“Errors and poor usability distract and frustrate your subscribers, causing churn and brand damage,” says White. Your emails need to be functional, meaning accessible and readable across multiple devices and platforms. The keys to creating functional emails include, according to White: (1) the email should be accessible and readable across devices and platforms, especially mobile devices; (2) buttons and links should be user-friendly across devices and platforms; (3) links should not be broken; and (4) the email content should be written in a clear way and be free of errors.
Marketers can measure whether they have a problem with functionality by looking at the number of people clicking on links, as well as unsubscribes and complaints. If your rates of engagement are different on different platforms, you may have to optimize your email for those low-performing platforms. As the number of devices and platforms proliferate, email marketers need to adapt to these emerging environments to drive subscriber engagement.
“To have profitable relationships, marketers have to create email experiences subscribers find valuable, engaging, and compelling as individuals.” Value for marketers gets unlocked only when there’s value delivered to the email recipients, notes White. For marketers, that value can be quantified in revenues/profits for the business, high customer retention rates, and creating brand ambassadors/evangelists via email engagement efforts.
Value for customers, on the other hand, can be created in any number of ways, according to White. Brands can offer discounts and sales via email, as well as information about new products and upcoming events. Educational content can also be shared via email, as can “influencer” voices that come from inside the company (internal subject matter experts) and outside the company (outside influencers and thought leaders). Storytelling that integrates the values and goals of the brand is becoming increasingly important for email marketing, notes White, as customers seek a sense of belonging by identifying with a brand.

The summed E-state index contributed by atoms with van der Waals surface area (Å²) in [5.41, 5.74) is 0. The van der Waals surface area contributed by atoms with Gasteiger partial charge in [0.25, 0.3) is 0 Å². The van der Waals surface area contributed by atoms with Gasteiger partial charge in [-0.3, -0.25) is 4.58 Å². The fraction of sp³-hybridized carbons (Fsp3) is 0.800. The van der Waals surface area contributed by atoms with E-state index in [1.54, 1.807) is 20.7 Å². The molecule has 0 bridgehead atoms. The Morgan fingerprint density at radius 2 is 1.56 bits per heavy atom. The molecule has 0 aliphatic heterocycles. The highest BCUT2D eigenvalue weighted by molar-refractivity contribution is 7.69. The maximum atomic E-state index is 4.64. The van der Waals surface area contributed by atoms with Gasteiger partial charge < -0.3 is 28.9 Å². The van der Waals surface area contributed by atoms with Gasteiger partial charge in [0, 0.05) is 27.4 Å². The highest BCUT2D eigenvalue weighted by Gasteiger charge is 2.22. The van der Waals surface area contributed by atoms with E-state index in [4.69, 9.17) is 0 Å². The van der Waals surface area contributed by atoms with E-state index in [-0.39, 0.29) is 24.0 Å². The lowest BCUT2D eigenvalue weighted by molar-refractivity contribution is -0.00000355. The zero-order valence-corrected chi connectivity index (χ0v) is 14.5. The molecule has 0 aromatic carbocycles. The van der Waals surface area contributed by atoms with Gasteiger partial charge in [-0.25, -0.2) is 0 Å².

How can marketers measure “value” for email? White points to sales and conversions, as well as revenue per email and lifetime subscriber value.
This is the top of White’s pyramid, equivalent to Maslow’s “self-actualization” (i.e., the capacity for a person to fully express themselves). “Your email subscribers want to evangelize for your brand, but you have to give them something worth sharing,” explains White, and that’s where “remarkable” comes into play. Creating an email that’s “remarkable” goes a step beyond “valuable.” As for how to create a remarkable email, White suggests: (1) offering extraordinary and exclusive deals to subscribers only; (2) offering news and content that’s also extraordinary and exclusive; and (3) offering content that’s highly targeted, almost personalized. “Give them something they can’t get anywhere else,” he suggests.
White notes that marketers will increasingly turn to martech tools that integrate artificial intelligence and machine learning to personalize content and target its delivery to the right customers at the right time with the right message. How can marketers measure whether their emails are remarkable? White suggests looking at sales and the number of email forwards, social shares, as well as the volume of word-of-mouth generated by your messaging.
By leveraging this 4-level hierarchy of subscriber needs, you’ll be crafting more effective marketing emails that drive engagement, ROI and business growth.